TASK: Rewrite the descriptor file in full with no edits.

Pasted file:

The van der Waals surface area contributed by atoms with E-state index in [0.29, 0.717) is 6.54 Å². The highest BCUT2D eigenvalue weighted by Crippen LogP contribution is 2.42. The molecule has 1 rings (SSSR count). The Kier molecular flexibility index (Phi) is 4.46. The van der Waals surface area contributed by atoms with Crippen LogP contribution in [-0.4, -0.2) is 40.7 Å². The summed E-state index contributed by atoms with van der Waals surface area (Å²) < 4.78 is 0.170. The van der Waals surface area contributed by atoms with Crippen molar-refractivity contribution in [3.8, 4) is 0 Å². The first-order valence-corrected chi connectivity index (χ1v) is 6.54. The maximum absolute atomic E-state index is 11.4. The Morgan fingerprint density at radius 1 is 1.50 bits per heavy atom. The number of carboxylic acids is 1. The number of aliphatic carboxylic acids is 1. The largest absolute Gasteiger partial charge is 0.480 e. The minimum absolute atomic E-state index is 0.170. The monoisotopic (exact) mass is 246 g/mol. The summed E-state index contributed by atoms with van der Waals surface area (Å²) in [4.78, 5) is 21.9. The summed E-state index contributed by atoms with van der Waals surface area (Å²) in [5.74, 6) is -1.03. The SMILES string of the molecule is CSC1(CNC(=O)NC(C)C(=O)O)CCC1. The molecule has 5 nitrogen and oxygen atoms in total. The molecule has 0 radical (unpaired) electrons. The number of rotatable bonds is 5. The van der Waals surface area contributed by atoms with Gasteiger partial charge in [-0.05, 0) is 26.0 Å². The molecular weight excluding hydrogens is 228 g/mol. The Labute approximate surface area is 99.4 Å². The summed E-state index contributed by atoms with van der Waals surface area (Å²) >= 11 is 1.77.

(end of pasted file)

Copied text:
The van der Waals surface area contributed by atoms with E-state index in [0.29, 0.717) is 6.54 Å². The highest BCUT2D eigenvalue weighted by Crippen LogP contribution is 2.42. The molecule has 1 rings (SSSR count). The Kier molecular flexibility index (Phi) is 4.46. The van der Waals surface area contributed by atoms with Crippen LogP contribution in [-0.4, -0.2) is 40.7 Å². The summed E-state index contributed by atoms with van der Waals surface area (Å²) < 4.78 is 0.170. The van der Waals surface area contributed by atoms with Crippen molar-refractivity contribution in [3.8, 4) is 0 Å². The first-order valence-corrected chi connectivity index (χ1v) is 6.54. The maximum absolute atomic E-state index is 11.4. The Morgan fingerprint density at radius 1 is 1.50 bits per heavy atom. The number of carboxylic acids is 1. The number of aliphatic carboxylic acids is 1. The largest absolute Gasteiger partial charge is 0.480 e. The minimum absolute atomic E-state index is 0.170. The monoisotopic (exact) mass is 246 g/mol. The summed E-state index contributed by atoms with van der Waals surface area (Å²) in [4.78, 5) is 21.9. The summed E-state index contributed by atoms with van der Waals surface area (Å²) in [5.74, 6) is -1.03. The SMILES string of the molecule is CSC1(CNC(=O)NC(C)C(=O)O)CCC1. The molecule has 5 nitrogen and oxygen atoms in total. The molecule has 0 radical (unpaired) electrons. The number of rotatable bonds is 5. The van der Waals surface area contributed by atoms with Gasteiger partial charge in [-0.05, 0) is 26.0 Å². The molecular weight excluding hydrogens is 228 g/mol. The Labute approximate surface area is 99.4 Å². The summed E-state index contributed by atoms with van der Waals surface area (Å²) >= 11 is 1.77.